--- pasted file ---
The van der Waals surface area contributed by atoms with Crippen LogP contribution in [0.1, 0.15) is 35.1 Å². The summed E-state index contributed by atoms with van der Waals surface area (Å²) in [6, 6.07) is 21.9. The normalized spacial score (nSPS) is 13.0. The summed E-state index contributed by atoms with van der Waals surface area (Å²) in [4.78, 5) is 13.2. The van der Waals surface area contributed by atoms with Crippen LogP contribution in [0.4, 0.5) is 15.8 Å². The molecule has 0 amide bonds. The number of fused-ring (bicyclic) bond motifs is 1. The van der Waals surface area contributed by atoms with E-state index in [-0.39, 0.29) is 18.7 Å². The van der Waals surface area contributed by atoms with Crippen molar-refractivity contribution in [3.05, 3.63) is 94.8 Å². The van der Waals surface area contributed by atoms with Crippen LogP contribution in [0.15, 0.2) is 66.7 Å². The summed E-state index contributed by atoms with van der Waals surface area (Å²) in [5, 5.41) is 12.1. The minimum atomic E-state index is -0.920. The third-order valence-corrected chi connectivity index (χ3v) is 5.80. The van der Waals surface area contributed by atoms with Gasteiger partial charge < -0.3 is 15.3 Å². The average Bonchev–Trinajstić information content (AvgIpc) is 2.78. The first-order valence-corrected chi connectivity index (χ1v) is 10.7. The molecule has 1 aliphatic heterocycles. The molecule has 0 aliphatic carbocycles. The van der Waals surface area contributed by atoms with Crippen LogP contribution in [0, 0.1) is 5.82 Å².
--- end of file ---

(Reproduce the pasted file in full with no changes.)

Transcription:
The van der Waals surface area contributed by atoms with Crippen LogP contribution in [0.1, 0.15) is 35.1 Å². The summed E-state index contributed by atoms with van der Waals surface area (Å²) in [6, 6.07) is 21.9. The normalized spacial score (nSPS) is 13.0. The summed E-state index contributed by atoms with van der Waals surface area (Å²) in [4.78, 5) is 13.2. The van der Waals surface area contributed by atoms with Crippen LogP contribution in [0.4, 0.5) is 15.8 Å². The molecule has 0 amide bonds. The number of fused-ring (bicyclic) bond motifs is 1. The van der Waals surface area contributed by atoms with E-state index in [-0.39, 0.29) is 18.7 Å². The van der Waals surface area contributed by atoms with Crippen molar-refractivity contribution in [3.05, 3.63) is 94.8 Å². The van der Waals surface area contributed by atoms with Crippen LogP contribution in [0.15, 0.2) is 66.7 Å². The summed E-state index contributed by atoms with van der Waals surface area (Å²) in [5, 5.41) is 12.1. The minimum atomic E-state index is -0.920. The third-order valence-corrected chi connectivity index (χ3v) is 5.80. The van der Waals surface area contributed by atoms with Gasteiger partial charge < -0.3 is 15.3 Å². The average Bonchev–Trinajstić information content (AvgIpc) is 2.78. The first-order valence-corrected chi connectivity index (χ1v) is 10.7. The molecule has 1 aliphatic heterocycles. The molecule has 0 aliphatic carbocycles. The van der Waals surface area contributed by atoms with Crippen LogP contribution in [0, 0.1) is 5.82 Å².